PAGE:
POTUS TRUMP Fires Back at Mitch McConnell over “Excessive Expectations” Criticism
Donald Trump was elected President to reform a bloated bureaucracy and spur economic growth.
Republican Majority Leader Mitch McConnell thinks that’s ‘all well and good,’ but expectations should be pegged down in relation to what Congress can realistically accomplish.
The President took to Twitter Wednesday, responding to McConnell’s criticism, where he complained about Trump’s “excessive expectations.”
“Senator Mitch McConnell said I had “excessive expectations,” but I don’t think so. After 7 years of hearing Repeal & Replace, why not done?”, tweeted President Trump.
Senator Mitch McConnell said I had "excessive expectations," but I don't think so. After 7 years of hearing Repeal & Replace, why not done?
— Donald J. Trump (@realDonaldTrump) August 9, 2017
The Gateway Pundit reported Tuesday, McConnell told a group of voters at a Kentucky Rotary Club gathering that President Trump’s “excessive expectations” are harming Congress’ ability to salvage its awful reputation and get things done.
McConnell vented about the President’s political inexperience, complaining Trump’s focus on short timelines don’t reflect what Congress can actually accomplish.
ABC News reports:
Speaking at a Rotary Club gathering in Kentucky on Monday, Senate Majority Leader Mitch McConnell vented about how President Donald Trump’s lack of political experience has led to him setting “excessive expectations” for legislative priorities.
McConnell, R-Ky., told the group in Florence that he found it “extremely irritating” that Congress has earned the reputation of not accomplishing anything.
“Part of the reason I think that the storyline is that we haven’t done much is because, in part, the president and others have set these early timelines about things need to be done by a certain point,” said McConnell, a Republican and the state’s senior senator.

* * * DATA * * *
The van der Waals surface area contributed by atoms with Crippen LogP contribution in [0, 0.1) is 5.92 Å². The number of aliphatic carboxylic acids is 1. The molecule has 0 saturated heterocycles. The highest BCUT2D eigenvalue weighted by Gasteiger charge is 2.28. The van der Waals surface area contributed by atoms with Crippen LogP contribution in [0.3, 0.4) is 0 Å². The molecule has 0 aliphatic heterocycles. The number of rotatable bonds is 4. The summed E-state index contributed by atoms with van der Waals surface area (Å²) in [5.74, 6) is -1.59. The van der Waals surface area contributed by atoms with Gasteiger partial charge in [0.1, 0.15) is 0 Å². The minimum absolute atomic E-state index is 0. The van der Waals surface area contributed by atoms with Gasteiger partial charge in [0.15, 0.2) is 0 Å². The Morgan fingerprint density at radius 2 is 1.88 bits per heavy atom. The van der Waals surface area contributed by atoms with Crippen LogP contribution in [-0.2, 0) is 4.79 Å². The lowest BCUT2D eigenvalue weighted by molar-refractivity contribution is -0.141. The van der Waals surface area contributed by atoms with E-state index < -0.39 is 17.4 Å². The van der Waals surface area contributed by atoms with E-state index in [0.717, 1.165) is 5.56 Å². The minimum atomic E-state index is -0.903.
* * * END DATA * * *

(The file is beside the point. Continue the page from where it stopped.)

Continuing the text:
Trump, a political newcomer, as McConnell noted, has a habit of declaring progress on major priorities that do not necessarily reflect the reality of lawmaking.
For example, as the House was in the midst of negotiations about its Obamacare replacement bill in February, Trump announced that Congress was in the “final stages” of its bill and said it would be ready for “submitting” in March. While the House bill was unveiled in March, that chamber didn’t vote on it until May, and health care votes continued until the end of July.
That sort of disconnect has led to Trump’s expressing disappointment when bills — chief among them health care reform — fail to end up on his desk, even though, as with health care, the political reality indicated all along how difficult it was going to be to pass legislation.
“Our new president, of course, has not been in this line of work before. And I think he had excessive expectations about how quickly things happen in the democratic process,” McConnell told the group. “So part of the reason I think people feel we’re underperforming is because too many artificial deadlines — unrelated to the reality of the complexity of legislating — may not have been fully understood.”